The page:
Latin American football bosses charged with racketeering and money laundering
Latin American football bosses were among the sixteen individuals charged on Thursday with racketeering, wire fraud and money laundering conspiracies, among other offenses, as US prosecutors tear down a Central and South American football network of criminal activities. Since May 2015, the US Department of Justice has charged 41 individual and entities with illegal practices in international football (US: soccer).
According to court records, the bosses of the CONCACAF (Confederation of North, Central American and Caribbean Association Football) and CONMEBOL (Confederación Sudamericana de Fútbol – South American Football Confederation), along with high-ranking FIFA executives were charged, as were current and former bosses of CBF (Confederação Brasileira de Futebol – Brazilian Football Confederation), which hosted last year’s World Cup tournament.
The indictment named Rafael Callejas, former president of Honduras and also former head of the Honduran Football Federation, and Héctor Trujillo, a Guatemalan judge.
According to US prosecutors, the 16 newly-indicted defendants are all former or current football officials who acted at various times in a fiduciary capacity within FIFA and one or more of its constituent organizations. (Source: US Department of Justice)
According to Reuters news agency, Mr. Trujillo was on holiday in the US. Mr. Callejas said he will defend himself in court.
Arrests made in Zurich in pre-dawn raid
In a pre-dawn raid at a hotel near FIFA’s head office in Zurich, Switzerland, Alfredo Hawit, CONCANAF acting president in Honduras, who is also a FIFA vice-president, and Juan Angel Napout, head of CONMEBOL in Paraguay, were arrested by Swiss police.
Mr. Hawit was appointed to replace Jeffrey Webb of the Cayman Islands who was arrested in May in Zurich. Mr. Webb, an ex-FIFA vice president, who pleaded guilty in November to racketeering and some other charges, agreed to forfeit $7.6 million.
Corruption ‘deeply ingrained’ in much of football world
At a news conference in Washington, US Attorney General Loretta Lynch said that corruption had become a deeply-ingrained practice in football business dealings in several parts of the world.
According to the US Department of Justice, Attorney General Lynch said:
“The Department of Justice is committed to ending the rampant corruption we have alleged amidst the leadership of international soccer – not only because of the scale of the schemes, or the brazenness and breadth of the operation required to sustain such corruption, but also because of the affront to international principles that this behavior represents.”
“The message from this announcement should be clear to every culpable individual who remains in the shadows, hoping to evade our investigation: You will not wait us out. You will not escape our focus.”
Attorney General Lynch described the corruption in international football as ‘rampant’. (Image: twitter.com/LorettaLynch)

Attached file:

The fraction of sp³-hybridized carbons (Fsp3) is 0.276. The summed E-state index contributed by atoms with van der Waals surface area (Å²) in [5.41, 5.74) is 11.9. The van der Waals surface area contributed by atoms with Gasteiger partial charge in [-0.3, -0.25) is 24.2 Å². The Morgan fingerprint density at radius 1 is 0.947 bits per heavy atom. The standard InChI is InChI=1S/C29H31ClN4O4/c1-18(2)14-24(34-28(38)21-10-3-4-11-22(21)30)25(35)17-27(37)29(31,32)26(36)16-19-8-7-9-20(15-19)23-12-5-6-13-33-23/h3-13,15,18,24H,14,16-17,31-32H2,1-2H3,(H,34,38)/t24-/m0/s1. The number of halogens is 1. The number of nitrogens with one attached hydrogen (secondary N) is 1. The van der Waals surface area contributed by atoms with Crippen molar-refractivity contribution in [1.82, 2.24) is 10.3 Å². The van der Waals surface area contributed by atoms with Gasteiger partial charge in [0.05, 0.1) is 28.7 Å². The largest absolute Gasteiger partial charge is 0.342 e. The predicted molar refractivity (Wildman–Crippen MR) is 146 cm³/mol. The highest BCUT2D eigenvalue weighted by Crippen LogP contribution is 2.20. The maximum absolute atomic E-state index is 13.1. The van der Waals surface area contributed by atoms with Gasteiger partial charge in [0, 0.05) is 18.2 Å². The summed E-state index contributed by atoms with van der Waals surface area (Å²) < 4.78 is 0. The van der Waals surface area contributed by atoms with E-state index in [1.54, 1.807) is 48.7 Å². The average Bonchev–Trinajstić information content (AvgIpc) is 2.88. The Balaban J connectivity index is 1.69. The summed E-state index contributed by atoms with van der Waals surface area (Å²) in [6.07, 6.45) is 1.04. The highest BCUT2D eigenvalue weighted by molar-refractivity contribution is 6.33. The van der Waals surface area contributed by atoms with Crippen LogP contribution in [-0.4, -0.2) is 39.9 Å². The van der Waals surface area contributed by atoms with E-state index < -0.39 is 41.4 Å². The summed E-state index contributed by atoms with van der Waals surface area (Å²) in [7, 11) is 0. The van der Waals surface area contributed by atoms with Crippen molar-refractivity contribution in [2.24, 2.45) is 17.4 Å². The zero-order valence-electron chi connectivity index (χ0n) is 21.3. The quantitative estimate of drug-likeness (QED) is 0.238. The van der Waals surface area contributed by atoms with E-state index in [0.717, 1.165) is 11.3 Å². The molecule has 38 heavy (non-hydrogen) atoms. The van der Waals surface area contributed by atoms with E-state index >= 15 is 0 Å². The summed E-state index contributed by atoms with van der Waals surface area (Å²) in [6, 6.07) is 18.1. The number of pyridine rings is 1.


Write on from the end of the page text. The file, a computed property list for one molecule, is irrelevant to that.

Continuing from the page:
The charges were announced by Attorney General Loretta E. Lynch, U.S. Attorney Robert L. Capers of the Eastern District of New York, FBI Director James B. Comey, Chief Richard Weber of Internal Revenue Service-Criminal Investigation (IRS-CI), Assistant Director in Charge Diego G. Rodriguez of the FBI’s New York Field Office, and Special Agent in Charge Erick Martinez of the IRS-CI Los Angeles Field Office.
Including the new charges unsealed on Thursday, the total number of people and entities charged so far is 41. Of those, two sports marketing firms and twelve individuals have already been convicted as a result of the investigation, which is still ongoing.
More than $190 million to be paid in fines
The defendants who have been convicted have agreed to pay over $190 million in forfeiture. A further $100 million has been restrained in the US and other countries in connection with the alleged crimes.
US authorities have issued mutual legal assistance requests seeking asset restraints in thirteen different countries.
FBI DirectorJames Comey said:
“For decades, these defendants used their power as the leaders of soccer federations throughout the world to create a web of corruption and greed that compromises the integrity of the beautiful game. I want to thank all the agencies for their hard work and for showing the world that we do not tolerate this criminal activity.”
Chief Richard Weber, of Internal Revenue Service-Criminal Investigation, said:
“The brazenness with which the individuals indicted today breached the integrity of the U.S. financial system to promote and conceal their criminal schemes is quite alarming.”
“While it is one of the most complex worldwide financial investigations ever conducted, it is also an eye opener to everyone that such greed and corruption could be hiding in plain sight within the world’s most popular sport.”
“By conspiring to enrich themselves through bribery and kickback schemes relating to media and marketing rights, the defendants undermined the process of fair and open competition, corrupting the beautiful game for their own personal gain.”
Video – Fresh arrests in FIFA corruption scandal